The Great Controversy
Handwritten Manuscript Portion
for the 1884 Edition
White used the back sides of hat catalog ads printed by the Pacific
Press to write her earliest drafts for The Great Controversy. The
portion of the manuscript displayed here is for chapter 29 (pages
370-379) entitled "Spiritualism"used in the
1884 edition. The material also formed the basis for her expanded
presentation found in chapter 34 (pages 561, 562), "Can Our
Dead Speak to Us?" of the current edition of The
Great Controversy. While Ellen White rarely kept working papers
and initial drafts of her books once they were published, more than
500 manuscript pages prepared for the 1884 and 1888 editions of The
Great Controversy were preserved.
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Our Web site contains several papers and articles of interest regarding the book The Great Controversy, including explanations of what was involved in the changes authorized by Ellen White in the 1911 edition, and discussions regarding the book's authority:(Click on the Letter to view a larger image. It may take some time to download)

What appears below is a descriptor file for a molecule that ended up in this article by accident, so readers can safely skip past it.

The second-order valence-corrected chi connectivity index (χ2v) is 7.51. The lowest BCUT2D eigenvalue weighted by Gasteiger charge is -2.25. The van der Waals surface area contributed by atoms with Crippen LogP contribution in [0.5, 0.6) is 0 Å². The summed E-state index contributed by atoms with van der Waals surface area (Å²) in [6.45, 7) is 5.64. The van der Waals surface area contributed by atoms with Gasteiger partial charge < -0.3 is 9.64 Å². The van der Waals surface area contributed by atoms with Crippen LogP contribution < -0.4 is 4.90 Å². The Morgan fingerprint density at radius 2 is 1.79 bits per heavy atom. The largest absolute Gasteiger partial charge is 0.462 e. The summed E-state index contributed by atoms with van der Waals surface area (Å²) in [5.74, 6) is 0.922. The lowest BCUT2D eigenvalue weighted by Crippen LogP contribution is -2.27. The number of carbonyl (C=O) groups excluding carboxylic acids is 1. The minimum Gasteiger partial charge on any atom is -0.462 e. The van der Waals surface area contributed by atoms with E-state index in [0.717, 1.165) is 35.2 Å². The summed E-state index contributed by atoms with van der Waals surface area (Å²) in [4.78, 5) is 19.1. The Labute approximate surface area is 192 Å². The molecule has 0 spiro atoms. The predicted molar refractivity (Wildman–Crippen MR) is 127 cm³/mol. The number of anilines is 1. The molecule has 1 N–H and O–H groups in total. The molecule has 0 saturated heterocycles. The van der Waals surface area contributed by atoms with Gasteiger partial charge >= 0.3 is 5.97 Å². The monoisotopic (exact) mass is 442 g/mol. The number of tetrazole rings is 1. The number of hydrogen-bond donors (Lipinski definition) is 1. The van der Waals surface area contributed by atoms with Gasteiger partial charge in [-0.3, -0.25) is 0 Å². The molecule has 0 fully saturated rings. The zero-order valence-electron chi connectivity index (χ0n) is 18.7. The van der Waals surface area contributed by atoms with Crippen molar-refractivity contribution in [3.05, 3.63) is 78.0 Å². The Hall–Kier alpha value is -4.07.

Documents Pertaining to
The Great Controversy
Author's Stated Purpose for Writing The Great Controversy
1911 Edition of The Great Controversy; An Explanation of
the Involvements of the 1911 Revision.
W. Prescott and the 1911 Edition of The Great Controversy
The 1911 Edition of The Great Controversy. By Arthur L. White. From The Later Elmshaven Years, Ch. 23, pp. 302-321.
Inspiration and the 1911 Edition of The Great Controversy. By Arthur L. White. From The Later Elmshaven Years, Ch. 24, pp. 322-337.
Ellen G. White’s Portrayal of the Great Controversy Story. By Arthur L. White.
W. C. White Statements Regarding The Great Controversy
Statement made before the General Conference
Council, October 30, 1911
Statement to S. N. Haskell, October 31, 1912
Statement to L. E. Froom, December 13, 1934
Ellen G. White Estate Statement Regarding The Great Controversy
Inspiration and the Ellen G. White Writings
Is The Great Controversy Missing a Chapter?
How Ellen White's Books Were Written
Prescott's Letter to W.C. White
from the church record books where the Harmons had their membership
in Portland, Maine, before being excluded because of their Millerite views.